I had a great time last weekend with the folks at Trinity Presbyterian Church in Charlotte. For their all-church retreat they chose the theme The Improvising God: A New Theology for an Imperfect World.
For many people, the struggle to understand God’s presence and work in the midst of suffering is THE sticking point for faith. For some people, they’re led to dismiss the idea of God altogether. Others grab onto notions about God’s plan and purpose. I find the latter rather unsatisfying, not to mention problematic to the idea of God as love: it requires us to believe that God would bring about God’s purposes by employing all manner of terror against the people God claims to care for. As David Bentley Hart wrote after the devastating tsunami several years ago, “It seems a strange thing to find peace in a universe rendered morally intelligible at the cost of a God rendered morally loathsome.”
I’m still working on a nuanced middle. As a follower of Jesus who finds truth in the stories of scripture, I see God’s nature as one of self-limitation. Jesus wasn’t just a piece of God, or God in disguise: Christ was fully God, which means it is fully God’s nature to limit God’s power and sovereignty. That’s what I see in the gospel story again and again.
What God does is work improvisationally with us to say “Yes, and” in a way that moves us in the direction of the best wholeness possible for all. And how can we participate in that Yes-Anding?
I like to mix things up in my retreats and workshops. Lots of interaction, video, and music along with straight-up “lecture.” We watched clips of people performing improv comedy, a speech by Stephen Colbert, and even a scene from The West Wing.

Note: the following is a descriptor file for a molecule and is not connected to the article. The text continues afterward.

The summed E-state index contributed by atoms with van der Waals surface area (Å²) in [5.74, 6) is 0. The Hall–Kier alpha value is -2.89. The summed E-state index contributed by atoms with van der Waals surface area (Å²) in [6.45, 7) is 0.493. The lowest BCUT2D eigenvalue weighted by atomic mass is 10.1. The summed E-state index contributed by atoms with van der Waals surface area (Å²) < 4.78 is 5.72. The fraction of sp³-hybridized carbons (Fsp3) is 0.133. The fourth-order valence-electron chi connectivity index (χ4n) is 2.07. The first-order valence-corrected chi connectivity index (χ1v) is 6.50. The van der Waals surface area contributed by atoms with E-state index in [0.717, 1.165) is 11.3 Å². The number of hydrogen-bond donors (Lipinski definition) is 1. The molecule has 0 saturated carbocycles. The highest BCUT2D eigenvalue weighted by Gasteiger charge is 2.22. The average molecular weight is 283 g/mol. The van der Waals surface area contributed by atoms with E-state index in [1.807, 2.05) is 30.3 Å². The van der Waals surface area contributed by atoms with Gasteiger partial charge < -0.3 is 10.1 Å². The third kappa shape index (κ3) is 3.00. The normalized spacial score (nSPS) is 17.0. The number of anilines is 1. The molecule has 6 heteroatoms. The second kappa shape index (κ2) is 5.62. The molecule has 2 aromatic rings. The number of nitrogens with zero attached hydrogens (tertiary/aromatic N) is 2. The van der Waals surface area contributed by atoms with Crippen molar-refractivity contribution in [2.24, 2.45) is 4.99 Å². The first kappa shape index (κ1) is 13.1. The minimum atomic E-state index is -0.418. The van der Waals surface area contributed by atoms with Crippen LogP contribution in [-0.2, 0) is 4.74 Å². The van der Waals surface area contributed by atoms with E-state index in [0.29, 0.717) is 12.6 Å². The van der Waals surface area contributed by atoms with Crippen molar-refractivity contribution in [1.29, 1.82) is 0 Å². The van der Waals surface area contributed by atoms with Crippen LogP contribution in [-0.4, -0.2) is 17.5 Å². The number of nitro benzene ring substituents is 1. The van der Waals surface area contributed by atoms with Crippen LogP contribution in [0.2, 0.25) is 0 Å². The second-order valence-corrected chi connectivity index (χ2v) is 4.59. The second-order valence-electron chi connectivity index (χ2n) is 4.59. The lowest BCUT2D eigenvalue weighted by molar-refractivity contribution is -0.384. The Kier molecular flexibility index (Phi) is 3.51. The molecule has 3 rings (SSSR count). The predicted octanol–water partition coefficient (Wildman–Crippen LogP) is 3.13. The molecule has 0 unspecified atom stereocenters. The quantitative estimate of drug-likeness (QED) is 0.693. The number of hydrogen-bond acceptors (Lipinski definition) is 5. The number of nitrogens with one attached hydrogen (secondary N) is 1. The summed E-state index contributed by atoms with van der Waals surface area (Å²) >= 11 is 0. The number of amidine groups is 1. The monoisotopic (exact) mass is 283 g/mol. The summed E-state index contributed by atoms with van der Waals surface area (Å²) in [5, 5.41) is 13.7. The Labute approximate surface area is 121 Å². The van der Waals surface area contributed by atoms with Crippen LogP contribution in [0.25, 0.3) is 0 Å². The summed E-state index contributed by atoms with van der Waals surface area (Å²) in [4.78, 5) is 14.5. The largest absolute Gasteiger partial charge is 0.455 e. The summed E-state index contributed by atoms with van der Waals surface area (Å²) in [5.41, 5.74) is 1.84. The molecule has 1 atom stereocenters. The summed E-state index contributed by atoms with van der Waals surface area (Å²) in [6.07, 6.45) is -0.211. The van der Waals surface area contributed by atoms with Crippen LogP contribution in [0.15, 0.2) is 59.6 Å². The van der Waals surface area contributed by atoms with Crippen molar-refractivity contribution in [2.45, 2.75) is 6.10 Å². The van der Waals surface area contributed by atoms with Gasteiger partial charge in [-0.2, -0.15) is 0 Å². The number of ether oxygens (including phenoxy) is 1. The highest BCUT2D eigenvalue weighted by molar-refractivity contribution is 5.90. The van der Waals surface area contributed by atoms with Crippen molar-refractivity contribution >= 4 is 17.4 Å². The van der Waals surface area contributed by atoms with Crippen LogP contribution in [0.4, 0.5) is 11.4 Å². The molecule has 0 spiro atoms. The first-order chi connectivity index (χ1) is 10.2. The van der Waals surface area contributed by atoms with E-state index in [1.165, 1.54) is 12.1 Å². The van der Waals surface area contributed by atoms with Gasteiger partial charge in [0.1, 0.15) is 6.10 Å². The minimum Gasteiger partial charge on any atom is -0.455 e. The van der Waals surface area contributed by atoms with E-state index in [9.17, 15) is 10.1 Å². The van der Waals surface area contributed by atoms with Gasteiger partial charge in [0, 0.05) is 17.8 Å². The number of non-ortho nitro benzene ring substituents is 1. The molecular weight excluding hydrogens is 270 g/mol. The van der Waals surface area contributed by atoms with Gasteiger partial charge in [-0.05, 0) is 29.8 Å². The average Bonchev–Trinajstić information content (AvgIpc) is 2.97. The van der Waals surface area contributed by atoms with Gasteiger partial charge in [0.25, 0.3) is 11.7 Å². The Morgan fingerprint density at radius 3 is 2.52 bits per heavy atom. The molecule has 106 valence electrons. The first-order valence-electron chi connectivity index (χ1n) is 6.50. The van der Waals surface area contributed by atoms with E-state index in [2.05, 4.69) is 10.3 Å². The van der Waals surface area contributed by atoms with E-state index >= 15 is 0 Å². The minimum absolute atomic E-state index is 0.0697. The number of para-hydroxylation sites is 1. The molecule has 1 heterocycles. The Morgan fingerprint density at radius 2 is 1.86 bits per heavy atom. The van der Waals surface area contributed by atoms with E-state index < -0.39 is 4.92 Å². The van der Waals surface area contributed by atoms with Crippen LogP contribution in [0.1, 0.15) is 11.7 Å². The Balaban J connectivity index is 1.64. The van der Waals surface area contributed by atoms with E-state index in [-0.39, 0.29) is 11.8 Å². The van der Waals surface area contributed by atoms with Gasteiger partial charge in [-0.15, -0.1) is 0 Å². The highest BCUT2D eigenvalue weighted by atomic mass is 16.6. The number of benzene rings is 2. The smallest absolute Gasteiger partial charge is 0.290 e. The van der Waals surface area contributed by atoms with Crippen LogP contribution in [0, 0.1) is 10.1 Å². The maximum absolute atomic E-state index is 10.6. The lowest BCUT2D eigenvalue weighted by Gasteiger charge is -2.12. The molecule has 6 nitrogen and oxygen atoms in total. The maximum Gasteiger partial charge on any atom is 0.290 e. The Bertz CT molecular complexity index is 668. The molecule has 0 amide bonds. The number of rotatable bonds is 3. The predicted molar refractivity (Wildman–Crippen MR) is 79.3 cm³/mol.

But the piece that really grabbed people was this TED talk by artist Phil Hansen, called Embrace the Shake. In it he talks about how a nerve injury destroyed his ability to make the kind of pointillist art he felt so drawn to. Instead a doctor advised him to receive that limitation as a gift, to embrace the shake… which led him to find gorgeous (and FUN) new ways of doing art:
Hansen is describing the fundamental task of improv… and of life: to take what is offered and build on it in a way that brings about the best Yes for all concerned. It’s well worth ten minutes of your time.
During the retreat I leaned a good bit on Brené Brown’s latest book, Rising Strong, that talks about how we come back from failure–how failure becomes a source of our power instead of something we need to run from. For the Trinity group, Embrace the Shake became a kind of shorthand for that process.
When have you had to embrace the shake? I’d love to hear about it.
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